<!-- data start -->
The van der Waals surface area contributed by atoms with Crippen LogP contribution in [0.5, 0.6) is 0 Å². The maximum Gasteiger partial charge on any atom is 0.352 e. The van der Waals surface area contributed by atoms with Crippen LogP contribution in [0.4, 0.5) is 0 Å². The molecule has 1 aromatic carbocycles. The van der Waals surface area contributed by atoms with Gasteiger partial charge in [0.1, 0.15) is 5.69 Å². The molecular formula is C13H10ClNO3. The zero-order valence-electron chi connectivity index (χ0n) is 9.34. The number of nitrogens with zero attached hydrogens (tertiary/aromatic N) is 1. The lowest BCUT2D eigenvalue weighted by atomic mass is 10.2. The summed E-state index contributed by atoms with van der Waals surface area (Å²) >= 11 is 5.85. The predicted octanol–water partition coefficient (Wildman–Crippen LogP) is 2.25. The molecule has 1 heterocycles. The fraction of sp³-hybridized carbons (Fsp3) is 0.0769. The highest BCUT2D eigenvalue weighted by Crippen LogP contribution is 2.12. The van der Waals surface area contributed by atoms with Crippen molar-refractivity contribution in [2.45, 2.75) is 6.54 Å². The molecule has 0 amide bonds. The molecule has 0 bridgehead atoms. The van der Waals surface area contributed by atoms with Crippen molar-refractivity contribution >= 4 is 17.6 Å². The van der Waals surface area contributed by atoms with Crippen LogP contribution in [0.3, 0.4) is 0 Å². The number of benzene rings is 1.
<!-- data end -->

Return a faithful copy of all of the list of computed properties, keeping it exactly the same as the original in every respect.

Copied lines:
The van der Waals surface area contributed by atoms with Crippen LogP contribution in [0.5, 0.6) is 0 Å². The maximum Gasteiger partial charge on any atom is 0.352 e. The van der Waals surface area contributed by atoms with Crippen LogP contribution in [0.4, 0.5) is 0 Å². The molecule has 1 aromatic carbocycles. The van der Waals surface area contributed by atoms with Gasteiger partial charge in [0.1, 0.15) is 5.69 Å². The molecular formula is C13H10ClNO3. The zero-order valence-electron chi connectivity index (χ0n) is 9.34. The number of nitrogens with zero attached hydrogens (tertiary/aromatic N) is 1. The lowest BCUT2D eigenvalue weighted by atomic mass is 10.2. The summed E-state index contributed by atoms with van der Waals surface area (Å²) >= 11 is 5.85. The predicted octanol–water partition coefficient (Wildman–Crippen LogP) is 2.25. The molecule has 1 heterocycles. The fraction of sp³-hybridized carbons (Fsp3) is 0.0769. The highest BCUT2D eigenvalue weighted by Crippen LogP contribution is 2.12. The van der Waals surface area contributed by atoms with Crippen molar-refractivity contribution in [2.45, 2.75) is 6.54 Å². The molecule has 0 amide bonds. The molecule has 0 bridgehead atoms. The van der Waals surface area contributed by atoms with Crippen molar-refractivity contribution >= 4 is 17.6 Å². The van der Waals surface area contributed by atoms with Crippen LogP contribution in [0.3, 0.4) is 0 Å². The number of benzene rings is 1.